By Daniel Reskin
By Hans Morgenstern
By George Martinez
By Pablo Chacon Alvarez
By Ciara LaVelle
By New Times Staff
By Rich Robinson
By Hannah Sentenac
If British playwright Rod Dungate's 1992 Playing by the Rules has an intelligible point of view, a consistent focus, or even a story worth telling, it's impossible to discern from its current production at Edge/Theatre on Miami Beach. Adapted for the American stage (reconstituted into a South Beach version) and directed by Peter Zaragoza, this play about teenage male hustlers -- originally set in Birmingham, England -- offers a rambling hodgepodge of gossipy vignettes, posturing actors who play characters throwing hissy fits, and a morass of South Florida references.
This tale of lust, love, and betrayal -- complete with a gang of friends who share clothes, steal each other's boyfriends, experiment with drugs and sex, and rescue each other if they get in trouble -- unravels in melodramatic episodes that rival the best of television's prime-time teen soaps. Rather than illuminating the experience of male prostitutes' lives, this account of Playing by the Rules weighs in as a declasse spinoff of Beverly Hills 90210. Subtitled Six Days in the Lives of Miami Hustlers, the play incoherently chronicles the misadventures of a merry band of profligate youths who open the show by defiantly revealing, as a chorus and in rhyme, that they are going to tell their story and they'll "say it our way."
Two acts and a reeling 23 scenes later, that story emerges as this: Fifteen-year-old Danny (played by Emilio J. Santana, who bounces and pouts his way through the role) takes to the streets after running away from the generically named Boy's Home. While unsuccessfully hustling men at bus stops with a plaintive story of having lost his fare, he's spotted by Steve (Ozzie Carnan), a seasoned prostitute who takes Danny under his wing and trains the kid on how to score. He sets Danny up in a room at Sean's (Robert Seplin), a young queen who staves off boredom by shoplifting, and whose apartment, paid for by Sean's older lover (described by Sean as being repulsive but loaded), serves as the gang's unofficial crash pad. The group also includes Steve's girlfriend Julie (Andria Angora), perennially drunk, pregnant with Steve's child, and pissed off at her man, who ignores her in favor of the new pretty boy on the block; Tony (Christian Gutz), a Cuban hunk who loves freebasing and who pledges himself to a slimy but rich gangster pimp; and Ape (Gene Gabriel), Tony's well-meaning but dimwitted brother.
Under Zaragoza's frantic and splintered direction, they bop from street to apartment to club to hotel room to car to bedroom and back to the street. Some of the performances aren't half-bad: Carnan commands the stage at times with a natural presence; Angora spews invectives with credible rage; and Gabriel admirably shifts personas as he slips into several different roles. But overall the troupe relies on a limited repertoire of gestures and emotions to convey their characters. Like a group of friends who get together and improvise being each other, at first they seem clever A until it all grows tedious.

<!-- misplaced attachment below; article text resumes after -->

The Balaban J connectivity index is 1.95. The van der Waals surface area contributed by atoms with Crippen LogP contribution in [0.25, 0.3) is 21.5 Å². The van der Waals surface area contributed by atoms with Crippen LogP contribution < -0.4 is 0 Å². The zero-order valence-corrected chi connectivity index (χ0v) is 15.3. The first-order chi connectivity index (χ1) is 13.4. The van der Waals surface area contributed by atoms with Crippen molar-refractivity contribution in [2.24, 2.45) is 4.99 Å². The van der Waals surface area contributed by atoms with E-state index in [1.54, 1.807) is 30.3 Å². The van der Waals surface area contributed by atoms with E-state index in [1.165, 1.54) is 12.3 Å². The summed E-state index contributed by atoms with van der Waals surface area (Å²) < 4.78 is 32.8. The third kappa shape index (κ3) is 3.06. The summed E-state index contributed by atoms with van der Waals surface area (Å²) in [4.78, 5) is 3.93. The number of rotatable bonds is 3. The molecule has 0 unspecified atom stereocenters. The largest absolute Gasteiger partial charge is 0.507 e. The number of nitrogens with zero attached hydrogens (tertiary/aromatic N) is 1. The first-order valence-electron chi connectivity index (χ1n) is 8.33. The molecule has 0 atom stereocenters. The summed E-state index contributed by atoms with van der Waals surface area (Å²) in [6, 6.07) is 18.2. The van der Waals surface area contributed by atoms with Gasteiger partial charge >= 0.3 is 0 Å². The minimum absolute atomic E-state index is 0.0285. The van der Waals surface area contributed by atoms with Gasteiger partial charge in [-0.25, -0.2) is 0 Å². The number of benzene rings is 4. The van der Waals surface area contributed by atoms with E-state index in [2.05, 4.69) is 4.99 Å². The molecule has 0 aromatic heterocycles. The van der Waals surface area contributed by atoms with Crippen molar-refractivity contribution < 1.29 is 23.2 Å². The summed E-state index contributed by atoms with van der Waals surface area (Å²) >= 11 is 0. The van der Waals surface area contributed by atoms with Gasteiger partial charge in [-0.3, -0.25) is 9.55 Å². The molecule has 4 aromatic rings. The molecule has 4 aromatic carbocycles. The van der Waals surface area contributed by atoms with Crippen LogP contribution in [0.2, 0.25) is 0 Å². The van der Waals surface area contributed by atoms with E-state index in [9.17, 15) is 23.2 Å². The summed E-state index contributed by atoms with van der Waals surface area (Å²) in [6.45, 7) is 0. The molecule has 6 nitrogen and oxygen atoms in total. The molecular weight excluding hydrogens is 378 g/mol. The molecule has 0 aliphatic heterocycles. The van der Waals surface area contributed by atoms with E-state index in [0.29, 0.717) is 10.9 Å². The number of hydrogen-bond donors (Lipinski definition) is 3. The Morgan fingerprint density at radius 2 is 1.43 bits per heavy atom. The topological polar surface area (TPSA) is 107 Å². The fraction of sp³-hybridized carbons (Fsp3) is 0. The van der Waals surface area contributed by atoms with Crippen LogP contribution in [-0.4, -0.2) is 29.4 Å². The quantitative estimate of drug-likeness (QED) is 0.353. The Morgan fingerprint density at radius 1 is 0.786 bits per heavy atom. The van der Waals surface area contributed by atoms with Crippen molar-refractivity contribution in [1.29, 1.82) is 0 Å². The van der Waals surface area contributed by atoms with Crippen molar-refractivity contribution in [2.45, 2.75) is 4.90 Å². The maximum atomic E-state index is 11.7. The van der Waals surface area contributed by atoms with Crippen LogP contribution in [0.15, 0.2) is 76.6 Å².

The production does have its strengths. For one thing, it's funny. For another, the characters drink, drug, and prostitute themselves with a refreshing lack of remorse. And the feisty cast sports plenty of don't-cry-for-me attitude, making up for less-than-discriminating portrayals with energetic camaraderie, which explodes into several fresh moments. At the end of act one, for example, the brat packers line up and shake their butts to the widely popular Spanish dance tune "Macarena"; the scene boasts an exhilarating and spontaneous feel. In another episode, Danny's first night on the street soliciting customers (each one played by Gabriel) unfolds under a strobe light; the fractured movements and distorted time frame created by the strobe impart an eerie sense of chaos, danger, and excitement.
Alas, campy glibness, spunky energy, and one or two standout scenes do not carry a production. They certainly don't justify the claims of Edge/Theatre press releases, which tout Playing by the Rules as an important play. I have yet to figure out exactly what makes it so important. It breaks no theatrical ground, either in its subject matter or its structure. It offers no insights into hustling, life on the streets, adolescence, or even friendship. Yes, it features male nudity, including two naked guys simulating making love -- but nudity hasn't caused a major stir in the theater since 1967's Hair and 1969's Oh, Calcutta! In fact last year's Tony Award for best play went to Terrence McNally's Love! Valour! Compassion! in which six -- count 'em, six -- men shed their clothes. On Broadway, no less.
In truth, the term "familiar" describes this work better than "important" does, because Zaragoza has relentlessly localized its references. Gay or straight, South Florida audiences can ostensibly identify with the play because they recognize the series of place names that litter the script; they may even have lived in or patronized Morton Towers, Century Village, Warsaw, the Delano, Lucky Cheng's, or the Omni mall. Ultimately, however, this SoBe take on Playing by the Rules proves shallow, proffering easy recognition while giving short shrift to characterization and authentic experience. It renders the play fleetingly amusing but lacking in subtlety or depth.
Playing by the Rules.
Written by Rod Dungate; adapted and directed by Peter Zaragoza; with Andria Angora, Ozzie Carnan, Gene Gabriel, Christian Gutz, Emilio J. Santana, and Robert Seplin. Through March 3. For more information, call 531-6083 or see "Calendar" listings.